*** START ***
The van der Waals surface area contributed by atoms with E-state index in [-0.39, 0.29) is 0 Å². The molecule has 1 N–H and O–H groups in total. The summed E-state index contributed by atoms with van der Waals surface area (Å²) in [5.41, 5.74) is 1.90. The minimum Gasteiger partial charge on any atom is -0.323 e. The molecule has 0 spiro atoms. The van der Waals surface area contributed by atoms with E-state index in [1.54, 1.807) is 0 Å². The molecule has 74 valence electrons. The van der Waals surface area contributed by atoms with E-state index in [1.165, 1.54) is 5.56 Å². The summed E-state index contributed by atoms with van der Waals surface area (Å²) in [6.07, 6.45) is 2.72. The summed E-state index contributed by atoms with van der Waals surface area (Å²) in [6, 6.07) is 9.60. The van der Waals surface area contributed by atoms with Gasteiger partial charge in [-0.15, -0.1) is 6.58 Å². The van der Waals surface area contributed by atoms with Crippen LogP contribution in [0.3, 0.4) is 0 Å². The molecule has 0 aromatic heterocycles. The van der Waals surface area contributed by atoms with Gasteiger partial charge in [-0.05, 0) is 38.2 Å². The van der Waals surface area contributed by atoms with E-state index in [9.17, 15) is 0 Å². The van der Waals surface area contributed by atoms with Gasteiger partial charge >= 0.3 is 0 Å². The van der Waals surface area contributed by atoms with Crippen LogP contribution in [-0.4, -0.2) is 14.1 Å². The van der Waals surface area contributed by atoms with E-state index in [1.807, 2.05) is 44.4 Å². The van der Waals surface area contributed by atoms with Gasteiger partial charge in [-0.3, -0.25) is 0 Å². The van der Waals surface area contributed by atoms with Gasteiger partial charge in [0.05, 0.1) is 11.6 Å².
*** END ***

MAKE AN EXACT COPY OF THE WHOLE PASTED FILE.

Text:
The van der Waals surface area contributed by atoms with E-state index in [-0.39, 0.29) is 0 Å². The molecule has 1 N–H and O–H groups in total. The summed E-state index contributed by atoms with van der Waals surface area (Å²) in [5.41, 5.74) is 1.90. The minimum Gasteiger partial charge on any atom is -0.323 e. The molecule has 0 spiro atoms. The van der Waals surface area contributed by atoms with E-state index in [1.54, 1.807) is 0 Å². The molecule has 74 valence electrons. The van der Waals surface area contributed by atoms with E-state index in [1.165, 1.54) is 5.56 Å². The summed E-state index contributed by atoms with van der Waals surface area (Å²) in [6.07, 6.45) is 2.72. The summed E-state index contributed by atoms with van der Waals surface area (Å²) in [6, 6.07) is 9.60. The van der Waals surface area contributed by atoms with Gasteiger partial charge in [-0.15, -0.1) is 6.58 Å². The van der Waals surface area contributed by atoms with Crippen LogP contribution in [0.3, 0.4) is 0 Å². The molecule has 0 aromatic heterocycles. The van der Waals surface area contributed by atoms with Gasteiger partial charge in [-0.05, 0) is 38.2 Å². The van der Waals surface area contributed by atoms with E-state index in [9.17, 15) is 0 Å². The van der Waals surface area contributed by atoms with Gasteiger partial charge >= 0.3 is 0 Å². The van der Waals surface area contributed by atoms with Crippen LogP contribution in [-0.4, -0.2) is 14.1 Å². The van der Waals surface area contributed by atoms with E-state index in [1.807, 2.05) is 44.4 Å². The van der Waals surface area contributed by atoms with Gasteiger partial charge in [-0.3, -0.25) is 0 Å². The van der Waals surface area contributed by atoms with Gasteiger partial charge in [0.05, 0.1) is 11.6 Å².